NASA develops ultra strong aerogel for automotive industry

NASA develops aerogel with expectional insulation properties
NASA has developed a new mechanically robust polyimide aerogel that it claims is up to 500 times stronger than conventional aerogels.

According to experts at the organisation's Glenn Research Centre, the cross-linked polyimide material is lightweight and porous with low thermal conductivity, making it ideal for numerous automotive applications.

The aerogel can be formed into monoliths or thin films for use in acoustic and thermal insulation, vibration damping, thin-film coatings, or anywhere structural foam is currently used in vehicles. It is said to be flexible and foldable, with 'unprecedented' compressive and tensile strength.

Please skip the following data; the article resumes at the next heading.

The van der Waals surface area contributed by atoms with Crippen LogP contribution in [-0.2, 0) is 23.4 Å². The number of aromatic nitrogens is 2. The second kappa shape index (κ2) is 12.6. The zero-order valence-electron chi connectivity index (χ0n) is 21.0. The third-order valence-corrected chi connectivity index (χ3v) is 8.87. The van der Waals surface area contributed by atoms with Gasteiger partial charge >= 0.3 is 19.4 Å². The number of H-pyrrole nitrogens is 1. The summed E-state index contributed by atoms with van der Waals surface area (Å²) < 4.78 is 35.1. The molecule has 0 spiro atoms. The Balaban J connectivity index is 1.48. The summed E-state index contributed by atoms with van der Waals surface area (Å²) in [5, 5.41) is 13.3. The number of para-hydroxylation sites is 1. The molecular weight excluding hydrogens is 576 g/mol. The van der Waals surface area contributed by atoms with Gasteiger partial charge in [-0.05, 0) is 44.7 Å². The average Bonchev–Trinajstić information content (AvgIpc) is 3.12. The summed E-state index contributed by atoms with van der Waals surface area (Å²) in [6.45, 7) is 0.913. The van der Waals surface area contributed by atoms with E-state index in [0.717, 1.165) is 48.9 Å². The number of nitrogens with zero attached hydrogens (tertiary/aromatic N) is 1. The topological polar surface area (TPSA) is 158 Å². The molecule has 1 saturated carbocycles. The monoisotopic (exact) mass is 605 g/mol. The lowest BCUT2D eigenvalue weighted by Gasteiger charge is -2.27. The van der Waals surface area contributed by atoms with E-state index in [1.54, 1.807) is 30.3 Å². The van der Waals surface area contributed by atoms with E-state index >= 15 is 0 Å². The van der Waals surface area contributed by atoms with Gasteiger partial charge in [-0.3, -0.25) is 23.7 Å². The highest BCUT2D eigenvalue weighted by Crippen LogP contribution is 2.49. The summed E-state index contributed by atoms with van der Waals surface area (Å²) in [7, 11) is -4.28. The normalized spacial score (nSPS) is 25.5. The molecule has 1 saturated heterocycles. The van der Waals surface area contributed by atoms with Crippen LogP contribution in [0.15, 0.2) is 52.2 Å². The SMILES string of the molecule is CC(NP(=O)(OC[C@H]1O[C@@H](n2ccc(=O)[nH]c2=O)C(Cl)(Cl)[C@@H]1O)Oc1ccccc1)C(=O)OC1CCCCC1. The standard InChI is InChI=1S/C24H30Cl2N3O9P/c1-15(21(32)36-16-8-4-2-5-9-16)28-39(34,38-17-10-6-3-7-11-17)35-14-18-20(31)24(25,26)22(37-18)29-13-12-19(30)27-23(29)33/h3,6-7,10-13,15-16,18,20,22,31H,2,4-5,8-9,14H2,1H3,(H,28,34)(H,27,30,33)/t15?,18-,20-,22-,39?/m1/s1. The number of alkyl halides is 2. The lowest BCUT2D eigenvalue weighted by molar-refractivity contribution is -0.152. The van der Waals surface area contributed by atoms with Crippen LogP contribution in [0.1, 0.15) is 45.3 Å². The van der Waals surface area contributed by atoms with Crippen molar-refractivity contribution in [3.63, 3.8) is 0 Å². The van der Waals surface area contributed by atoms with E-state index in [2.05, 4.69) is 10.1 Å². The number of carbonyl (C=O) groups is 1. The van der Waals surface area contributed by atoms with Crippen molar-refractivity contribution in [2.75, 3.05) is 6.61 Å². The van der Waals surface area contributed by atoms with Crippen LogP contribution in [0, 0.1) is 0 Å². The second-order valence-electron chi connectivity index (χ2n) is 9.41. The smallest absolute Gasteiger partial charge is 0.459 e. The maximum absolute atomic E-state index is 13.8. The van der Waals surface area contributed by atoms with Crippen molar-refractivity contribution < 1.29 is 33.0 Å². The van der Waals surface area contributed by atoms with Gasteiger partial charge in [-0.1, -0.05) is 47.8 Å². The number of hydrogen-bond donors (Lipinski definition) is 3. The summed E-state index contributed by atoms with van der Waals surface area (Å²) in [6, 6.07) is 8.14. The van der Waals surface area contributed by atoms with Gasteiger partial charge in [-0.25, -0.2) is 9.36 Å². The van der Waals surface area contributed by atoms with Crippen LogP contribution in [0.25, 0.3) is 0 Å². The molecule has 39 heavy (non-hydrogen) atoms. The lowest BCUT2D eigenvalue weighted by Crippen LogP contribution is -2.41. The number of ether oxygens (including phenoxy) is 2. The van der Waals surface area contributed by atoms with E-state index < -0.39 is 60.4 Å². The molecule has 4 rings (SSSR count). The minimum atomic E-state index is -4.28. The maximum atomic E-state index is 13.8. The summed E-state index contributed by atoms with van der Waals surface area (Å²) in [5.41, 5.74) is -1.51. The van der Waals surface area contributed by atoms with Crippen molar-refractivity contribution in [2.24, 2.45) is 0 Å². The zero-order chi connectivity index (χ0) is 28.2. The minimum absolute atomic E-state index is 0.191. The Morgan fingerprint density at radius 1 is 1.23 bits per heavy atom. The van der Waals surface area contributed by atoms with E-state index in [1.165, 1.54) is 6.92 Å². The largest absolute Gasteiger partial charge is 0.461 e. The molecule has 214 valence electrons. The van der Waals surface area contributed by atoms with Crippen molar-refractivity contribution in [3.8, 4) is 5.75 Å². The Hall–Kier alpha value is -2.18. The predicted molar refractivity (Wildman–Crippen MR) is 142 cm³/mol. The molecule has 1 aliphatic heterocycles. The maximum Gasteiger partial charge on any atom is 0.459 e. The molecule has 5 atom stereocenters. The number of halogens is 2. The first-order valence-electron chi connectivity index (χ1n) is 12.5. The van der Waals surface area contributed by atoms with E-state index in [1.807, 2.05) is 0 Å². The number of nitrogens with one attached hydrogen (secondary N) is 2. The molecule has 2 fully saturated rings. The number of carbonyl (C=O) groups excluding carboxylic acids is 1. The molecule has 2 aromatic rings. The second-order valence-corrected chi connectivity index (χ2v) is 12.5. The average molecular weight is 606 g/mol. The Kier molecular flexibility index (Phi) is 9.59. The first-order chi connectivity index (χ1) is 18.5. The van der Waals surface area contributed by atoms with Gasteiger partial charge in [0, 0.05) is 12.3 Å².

In addition, the material can withstand temperatures up to 400°C. Because it provides better thermal and acoustic insulation, NASA says the overall weight and bulk of the insulation is reduced. This allows for a smaller manufactured product, thus reducing manufacturing costs and other associated expenses.

"The new aerogels are up to 500 times stronger than their silica counterparts," said project leader Mary Meador. "A thick piece actually can support the weight of a car. And they can be produced in a thin form, a film so flexible that a wide variety of commercial and industrial uses are possible."

Laura Hopperton

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